Mudpuppies are amazing. This information is provided on the Mudpuppy Night website:
Mudpuppies, Necturus maculosus, are foot-long permanently aquatic Salamanders. They retain the gills and smooth skin of larvae as adults, and go undetected in many water-bodies because of their secretive habits. Mudpuppies are slow and cautious, though they can swim nearly as fast as a fish on occasion. In May females deposit 50-150 eggs on the underside of a flat rock. The female guards the eggs, and attends the larvae after they hatch.
About 25 years ago herpetologists realized that Mudpuppies are active, and feed actively, all winter, because they can be caught in baited minnowtraps in the winter but not in the summer. Mudpuppies were long famous for having more DNA in each cell than just about any other animal, and this winter activity has shown that the abundant DNA provides Mudpuppies with the array of temperature-adjusted enzymes they require to remain active in water from 0°-32° C. Mudpuppies are fairly common in the Ottawa River and its major tributaries, north to the Arctic Watershed, and the Canadian range extends through southern Quebec, Ontario and Manitoba.
Seedy Saturdays are seed-exchange and gardening events that pop up all across Canada in early spring. Maybe there is a Seedy Saturday near you! For a listing of events and more information visit Seeds of Diversity, linked here.
I didn’t really need any seeds. I placed a catalogue order that covers most of my needs. However, the weather was inviting for a drive, and I couldn’t miss the opportunity to see a wonderful phenomenon: hordes of excited gardeners coming together to talk and buy seeds and get ready for another year in the garden. Finding a parking spot was tough. At some displays, you had to wait your turn to belly up to the seed packets and seek out your favorites. Besides seeds, there were also vendors selling organic products and garden supplies.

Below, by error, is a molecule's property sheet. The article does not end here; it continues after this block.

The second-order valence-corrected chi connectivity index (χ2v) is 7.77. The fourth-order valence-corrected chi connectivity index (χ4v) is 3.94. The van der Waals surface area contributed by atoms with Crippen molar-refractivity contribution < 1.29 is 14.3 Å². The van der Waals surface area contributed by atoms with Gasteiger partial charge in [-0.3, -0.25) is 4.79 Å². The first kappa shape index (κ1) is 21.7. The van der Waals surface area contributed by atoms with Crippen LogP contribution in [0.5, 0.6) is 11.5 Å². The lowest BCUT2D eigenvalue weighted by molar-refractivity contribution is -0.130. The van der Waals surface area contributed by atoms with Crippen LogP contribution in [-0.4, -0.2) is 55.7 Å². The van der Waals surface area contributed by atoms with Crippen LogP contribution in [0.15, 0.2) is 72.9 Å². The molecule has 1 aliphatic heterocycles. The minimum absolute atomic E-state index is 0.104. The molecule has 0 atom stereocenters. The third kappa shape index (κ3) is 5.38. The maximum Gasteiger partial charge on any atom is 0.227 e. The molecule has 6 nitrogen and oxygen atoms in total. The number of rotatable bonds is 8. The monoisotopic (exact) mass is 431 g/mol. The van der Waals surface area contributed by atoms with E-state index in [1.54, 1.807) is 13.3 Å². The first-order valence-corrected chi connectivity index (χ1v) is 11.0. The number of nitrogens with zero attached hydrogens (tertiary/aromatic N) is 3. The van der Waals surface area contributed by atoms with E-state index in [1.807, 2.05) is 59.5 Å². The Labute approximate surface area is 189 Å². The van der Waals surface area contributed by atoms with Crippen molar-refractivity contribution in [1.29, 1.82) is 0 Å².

Of course, I couldn’t pass up the chance to pick up a few packets of seeds myself. I get a kick out of growing an assortment of tomatoes and I got three to try this year. Captain Lucky, the packet says, is an indeterminate, potato-leaf, mid/late season tomato with green/yellow/pink medium to large fruit. Cool! Nebraska Wedding is a yellow/orange tomato that I have tried in the past and liked. Information online reports that: Nebraskan brides were given seeds of this tomato as a wedding gift. It was said to have been brought from MN by pioneers in the late 1800s via covered wagons. And it thrived in cold, windy Nebraska.” And finally, Ozark Sunrise, which is described as a beautiful anti-oxidant-loaded purple beauty.
I also got some Lemon cucumber seeds to try. They were recommended by Alain at Roche Fleurie Garden. You can check up on Lemon cucumbers here. All in all, it was a fun outing.
We have experienced some extremely cold temperatures this winter, but the garden has been well protected by a deep blanket of snow. There is so much snow that many of the seedheads that would otherwise be adding some decoration to the yard have long since been beaten down and buried, with only the strongest stems still erect. I took a yardstick out and measured the blanket to be about 28 inches deep on level, undrifted ground.
I know a number of persons of my generation who eschew Facebook, seeing it as too invasive, too…well, I don’t really know. While I don’t have anything like the number of “friends” my offspring can brag of, I do enjoy an interesting array of brief posts that flash by my page daily, sourced from I know not where. One that came my way this winter was a quote from the thirteenth-century Persian poet Rumi, presumably taken from The Soul Of Rumi: A New Collection of Ecstatic Poems as translated by Coleman Barks.
And don’t think the garden loses its ecstasy in winter. It’s quiet, but the roots are down there riotous.
How perfect is that? Now, whenever I pass by the garden I think of the riotous roots, preparing for spring.